Sunday, July 24, 2011

Classics: The Catcher in the Rye by J.D. Salinger

Classics is a little thing I started where I talk about classic novels (or older novels that have no need of being reviewed in this day and age). I do not necesarily review the books, just give my opinion and talk about why they're important, whether I enjoyed them or not.

The Catcher in the Rye by J.D. Salinger may be one of the most widely read and questioned classic novels ever written ever since its release in 1951, as it deals with teenage angst, depression, and sexuality. However, many see that there's not much that happens in this story when you look at it through a general perspective. It's a novel that you have to look deep into in order to understand it. For that reason, some people do not care much for this novel. Personally, it's one of my favorites. I love it.

Holden Caulfield, the strange yet wonderful main character, has flunked out of college again and is headed for home. The story is led by his string of thoughts about how "phony" so many people in the world are and the reader sees he is oftentimes overcome by depression. It seems that the only people he really does care for is children, for they aren't phony like most adults. He finds realizations in the midst, and feels sad for those fake people he can hate so easily.

With that, some may think that it's odd that I can relate to Holden. I felt like I could understand him and agree with him on certain terms in ways I've never been able to relate to any other character or person. Holden may have taken those similarities between us to extents that are more extreme than I reflect them, and because of those extreme feelings of his, he's someone that I easily felt sorry for right away. I was depressed when he felt depressed, and I felt sorry for him when he was sorry for everybody - even people he didn't like.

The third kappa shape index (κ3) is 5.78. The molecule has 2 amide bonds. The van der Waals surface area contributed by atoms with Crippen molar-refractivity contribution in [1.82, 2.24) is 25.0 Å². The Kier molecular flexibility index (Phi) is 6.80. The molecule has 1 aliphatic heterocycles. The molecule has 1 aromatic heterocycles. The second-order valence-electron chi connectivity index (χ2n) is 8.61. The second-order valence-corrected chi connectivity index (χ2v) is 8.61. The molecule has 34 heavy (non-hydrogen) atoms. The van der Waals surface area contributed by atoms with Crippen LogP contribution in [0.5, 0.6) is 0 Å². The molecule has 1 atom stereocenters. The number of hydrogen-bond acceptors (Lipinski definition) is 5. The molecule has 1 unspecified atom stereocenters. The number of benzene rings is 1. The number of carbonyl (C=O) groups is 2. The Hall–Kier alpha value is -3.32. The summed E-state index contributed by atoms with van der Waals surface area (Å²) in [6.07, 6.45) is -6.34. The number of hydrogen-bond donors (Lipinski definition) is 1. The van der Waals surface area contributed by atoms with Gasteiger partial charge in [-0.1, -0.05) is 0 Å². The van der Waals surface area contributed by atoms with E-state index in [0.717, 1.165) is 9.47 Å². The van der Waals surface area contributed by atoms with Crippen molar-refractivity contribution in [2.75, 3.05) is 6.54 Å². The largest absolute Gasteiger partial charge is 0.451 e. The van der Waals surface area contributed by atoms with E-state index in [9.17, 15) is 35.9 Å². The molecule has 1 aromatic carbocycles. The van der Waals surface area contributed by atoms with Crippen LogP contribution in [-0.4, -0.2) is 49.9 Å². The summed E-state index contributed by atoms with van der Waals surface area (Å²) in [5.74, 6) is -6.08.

It's too bad that The Catcher in the Rye isn't always understood. That such a marvelous piece of work is often challenged and even banned. There's something so much deeper to it. But I guess not everyone can be quite so peculiar as Holden nor as strange as me. Maybe that's why this book is so special to me; it speaks to me in a way that no other story ever has and others simply don't understand. That connection has to be rare, right?

I cried a couple of times while reading The Catcher in the Rye since it moved me so. It was a lot of firsts for me, and the way I could relate to some of the elements of this book wasn't the only first for me either. Immediately after putting it down, I wanted to read it again. That's never happened to me before.

This book is something that I can't even talk about in a way that conveys how I feel.

5/5 Stars

1 comment:

  1. Even though it was written in the 1950's it still appeals to teenagers around the world.